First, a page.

How to grow good gourds
Gourds are easy to grow, but you’ll need plenty of room to accommodate the vines as they can reach up to 4m in length. They grow best in a sunny spot in fertile soil. Select a growing position that receives at least six hours of direct sun each day. Add 5-10cm of organic matter to the soil prior to planting.
“Trellis, fence or frame may be needed to support vigorous vines if you are not spreading them along the ground,” says Karen May of Kings Seeds.
Sow seeds after all danger of frost has passed in spring.
“Fruit takes 120 days to mature so if you have frosts, consider starting seedlings indoors,” says Karen. “Though transplanted seedlings may sulk for up to two weeks.”
Seeds can be planted in rows or hills. If planting several vines, sow seeds in rows that are 2.5m apart. To plant on hills, create mounds of soil 15cm high and 30cm across. Space the mounds 1.5m apart. Poke four seeds 2-3cm deep into the top of the hill, spacing them 10cm apart. These can be thinned later to the best growing seedlings.
Your vines can be left to meander across the soil, but you can have trouble with rotting fruit. To avoid this, you can place organic material like cardboard or newspaper underneath each gourd to prevent it from laying on the soil. Adequate watering is essential. “Water seedlings in the morning around the roots, keeping the leaves dry,” says Karen. “Decrease watering in early autumn to allow the gourds to start to harden off.”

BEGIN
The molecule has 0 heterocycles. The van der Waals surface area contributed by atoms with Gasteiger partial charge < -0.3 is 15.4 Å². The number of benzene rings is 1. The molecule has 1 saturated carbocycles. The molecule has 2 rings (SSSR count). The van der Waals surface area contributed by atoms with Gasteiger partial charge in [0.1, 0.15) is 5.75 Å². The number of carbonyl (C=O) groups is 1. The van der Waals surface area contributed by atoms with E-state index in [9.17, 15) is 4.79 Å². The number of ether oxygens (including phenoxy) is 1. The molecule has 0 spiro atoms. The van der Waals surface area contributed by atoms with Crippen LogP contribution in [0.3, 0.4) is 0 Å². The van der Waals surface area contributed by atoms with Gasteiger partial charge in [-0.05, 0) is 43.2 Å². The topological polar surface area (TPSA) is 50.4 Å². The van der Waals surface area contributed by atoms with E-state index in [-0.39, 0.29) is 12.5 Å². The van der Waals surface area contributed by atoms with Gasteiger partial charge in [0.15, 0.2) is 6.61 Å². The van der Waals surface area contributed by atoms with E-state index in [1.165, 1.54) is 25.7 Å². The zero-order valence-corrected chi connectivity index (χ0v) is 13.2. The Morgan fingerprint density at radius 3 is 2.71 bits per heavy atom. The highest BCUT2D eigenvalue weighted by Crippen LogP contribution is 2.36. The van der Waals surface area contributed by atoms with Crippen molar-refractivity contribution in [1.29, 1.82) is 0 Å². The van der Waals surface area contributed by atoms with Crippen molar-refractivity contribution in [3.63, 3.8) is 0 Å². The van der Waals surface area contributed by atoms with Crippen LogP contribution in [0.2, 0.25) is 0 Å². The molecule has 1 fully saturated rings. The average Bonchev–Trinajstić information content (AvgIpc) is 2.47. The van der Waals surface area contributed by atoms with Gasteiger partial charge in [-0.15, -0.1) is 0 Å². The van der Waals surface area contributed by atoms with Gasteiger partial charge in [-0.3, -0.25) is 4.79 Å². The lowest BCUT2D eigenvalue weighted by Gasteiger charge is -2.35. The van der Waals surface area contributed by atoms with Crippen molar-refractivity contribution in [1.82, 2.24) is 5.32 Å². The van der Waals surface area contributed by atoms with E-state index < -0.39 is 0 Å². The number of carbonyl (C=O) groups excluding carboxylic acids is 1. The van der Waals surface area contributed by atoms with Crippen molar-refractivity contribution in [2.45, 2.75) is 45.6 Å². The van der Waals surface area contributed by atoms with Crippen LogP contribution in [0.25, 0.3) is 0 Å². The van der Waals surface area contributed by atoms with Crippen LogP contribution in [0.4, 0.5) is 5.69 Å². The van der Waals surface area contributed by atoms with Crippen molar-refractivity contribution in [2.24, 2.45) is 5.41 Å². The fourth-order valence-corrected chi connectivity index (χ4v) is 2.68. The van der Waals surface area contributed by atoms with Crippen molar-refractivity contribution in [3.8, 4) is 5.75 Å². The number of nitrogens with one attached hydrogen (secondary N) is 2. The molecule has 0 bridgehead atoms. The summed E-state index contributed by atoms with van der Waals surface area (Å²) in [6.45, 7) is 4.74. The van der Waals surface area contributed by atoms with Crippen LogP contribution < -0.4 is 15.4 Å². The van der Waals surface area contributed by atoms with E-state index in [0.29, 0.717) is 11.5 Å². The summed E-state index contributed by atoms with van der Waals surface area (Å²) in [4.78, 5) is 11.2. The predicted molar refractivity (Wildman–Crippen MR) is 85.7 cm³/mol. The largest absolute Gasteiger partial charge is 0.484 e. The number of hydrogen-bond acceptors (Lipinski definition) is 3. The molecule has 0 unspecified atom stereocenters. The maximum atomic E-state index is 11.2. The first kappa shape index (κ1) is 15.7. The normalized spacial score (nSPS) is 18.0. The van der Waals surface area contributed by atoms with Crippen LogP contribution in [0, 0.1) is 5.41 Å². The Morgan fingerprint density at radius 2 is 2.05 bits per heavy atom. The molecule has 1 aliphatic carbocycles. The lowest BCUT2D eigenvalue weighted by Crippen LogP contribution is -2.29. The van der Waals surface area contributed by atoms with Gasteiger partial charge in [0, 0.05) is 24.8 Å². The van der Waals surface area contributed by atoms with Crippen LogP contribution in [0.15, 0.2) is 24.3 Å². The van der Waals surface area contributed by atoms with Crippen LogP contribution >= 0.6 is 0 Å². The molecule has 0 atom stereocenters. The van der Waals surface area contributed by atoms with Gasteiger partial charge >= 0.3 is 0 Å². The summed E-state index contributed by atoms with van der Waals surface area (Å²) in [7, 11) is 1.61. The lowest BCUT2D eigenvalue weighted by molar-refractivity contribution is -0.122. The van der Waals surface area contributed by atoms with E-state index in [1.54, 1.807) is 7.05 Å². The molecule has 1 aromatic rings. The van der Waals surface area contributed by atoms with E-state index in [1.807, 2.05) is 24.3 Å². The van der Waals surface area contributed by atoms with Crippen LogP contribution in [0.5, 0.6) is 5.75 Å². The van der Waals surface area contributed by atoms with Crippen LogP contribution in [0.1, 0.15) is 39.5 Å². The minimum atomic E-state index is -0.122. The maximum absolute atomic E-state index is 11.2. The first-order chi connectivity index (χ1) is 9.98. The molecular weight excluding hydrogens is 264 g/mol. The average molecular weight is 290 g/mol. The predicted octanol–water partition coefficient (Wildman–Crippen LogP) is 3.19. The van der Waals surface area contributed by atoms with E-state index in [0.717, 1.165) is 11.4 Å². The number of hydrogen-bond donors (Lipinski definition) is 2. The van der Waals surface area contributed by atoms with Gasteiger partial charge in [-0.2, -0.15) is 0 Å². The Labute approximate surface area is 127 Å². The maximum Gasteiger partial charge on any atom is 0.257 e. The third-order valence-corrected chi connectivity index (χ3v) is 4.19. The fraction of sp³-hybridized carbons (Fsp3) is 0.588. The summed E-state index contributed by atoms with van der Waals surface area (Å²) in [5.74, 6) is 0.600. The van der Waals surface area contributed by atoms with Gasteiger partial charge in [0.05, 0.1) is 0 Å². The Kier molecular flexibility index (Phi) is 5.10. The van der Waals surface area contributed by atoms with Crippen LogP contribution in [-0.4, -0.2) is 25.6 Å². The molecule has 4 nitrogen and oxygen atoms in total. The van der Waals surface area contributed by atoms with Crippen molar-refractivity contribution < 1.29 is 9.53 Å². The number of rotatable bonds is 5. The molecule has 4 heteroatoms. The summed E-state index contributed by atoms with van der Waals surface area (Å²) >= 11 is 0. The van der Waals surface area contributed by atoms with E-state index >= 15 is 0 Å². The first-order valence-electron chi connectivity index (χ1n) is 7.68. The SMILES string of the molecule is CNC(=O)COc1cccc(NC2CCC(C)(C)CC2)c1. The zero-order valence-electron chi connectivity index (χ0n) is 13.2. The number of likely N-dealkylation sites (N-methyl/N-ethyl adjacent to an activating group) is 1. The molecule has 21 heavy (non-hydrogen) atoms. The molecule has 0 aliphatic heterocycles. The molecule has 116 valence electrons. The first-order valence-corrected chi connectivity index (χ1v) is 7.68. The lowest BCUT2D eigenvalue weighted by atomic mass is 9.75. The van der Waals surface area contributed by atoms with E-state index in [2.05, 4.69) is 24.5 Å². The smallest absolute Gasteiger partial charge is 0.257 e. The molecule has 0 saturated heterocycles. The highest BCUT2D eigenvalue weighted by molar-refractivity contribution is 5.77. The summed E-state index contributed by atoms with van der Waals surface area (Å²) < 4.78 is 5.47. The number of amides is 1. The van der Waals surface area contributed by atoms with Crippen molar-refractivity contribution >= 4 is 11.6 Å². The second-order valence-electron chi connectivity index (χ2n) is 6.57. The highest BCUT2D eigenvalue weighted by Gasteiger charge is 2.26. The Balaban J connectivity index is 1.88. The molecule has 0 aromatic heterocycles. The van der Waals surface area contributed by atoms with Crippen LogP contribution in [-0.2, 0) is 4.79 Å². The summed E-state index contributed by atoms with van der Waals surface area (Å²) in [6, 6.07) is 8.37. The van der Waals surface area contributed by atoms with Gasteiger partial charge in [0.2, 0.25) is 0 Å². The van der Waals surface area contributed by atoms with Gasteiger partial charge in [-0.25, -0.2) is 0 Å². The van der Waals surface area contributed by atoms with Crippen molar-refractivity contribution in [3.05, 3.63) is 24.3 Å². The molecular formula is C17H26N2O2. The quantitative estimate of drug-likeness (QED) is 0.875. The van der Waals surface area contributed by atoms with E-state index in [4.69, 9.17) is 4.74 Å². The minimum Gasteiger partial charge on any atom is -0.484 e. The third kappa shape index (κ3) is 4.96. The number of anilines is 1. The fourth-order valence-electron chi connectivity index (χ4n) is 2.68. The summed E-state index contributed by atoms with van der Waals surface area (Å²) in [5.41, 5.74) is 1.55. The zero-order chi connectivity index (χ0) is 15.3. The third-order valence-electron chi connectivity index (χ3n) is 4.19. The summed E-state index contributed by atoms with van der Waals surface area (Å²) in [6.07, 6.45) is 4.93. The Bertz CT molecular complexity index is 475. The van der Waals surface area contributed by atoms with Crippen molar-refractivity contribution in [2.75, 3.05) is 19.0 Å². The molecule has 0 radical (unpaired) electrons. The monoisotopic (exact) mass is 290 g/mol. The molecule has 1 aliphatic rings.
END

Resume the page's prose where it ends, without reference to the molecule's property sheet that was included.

Smaller gourds can be grown in containers but they still require room to spread and climb.
Apply a side dressing of compost or a balanced fertiliser once the seedlings have reached 20cm high. This is sufficient food for the growing season. Apply a layer of mulch too, to prevent weed growth and to help retain moisture in the soil. Water during dry times.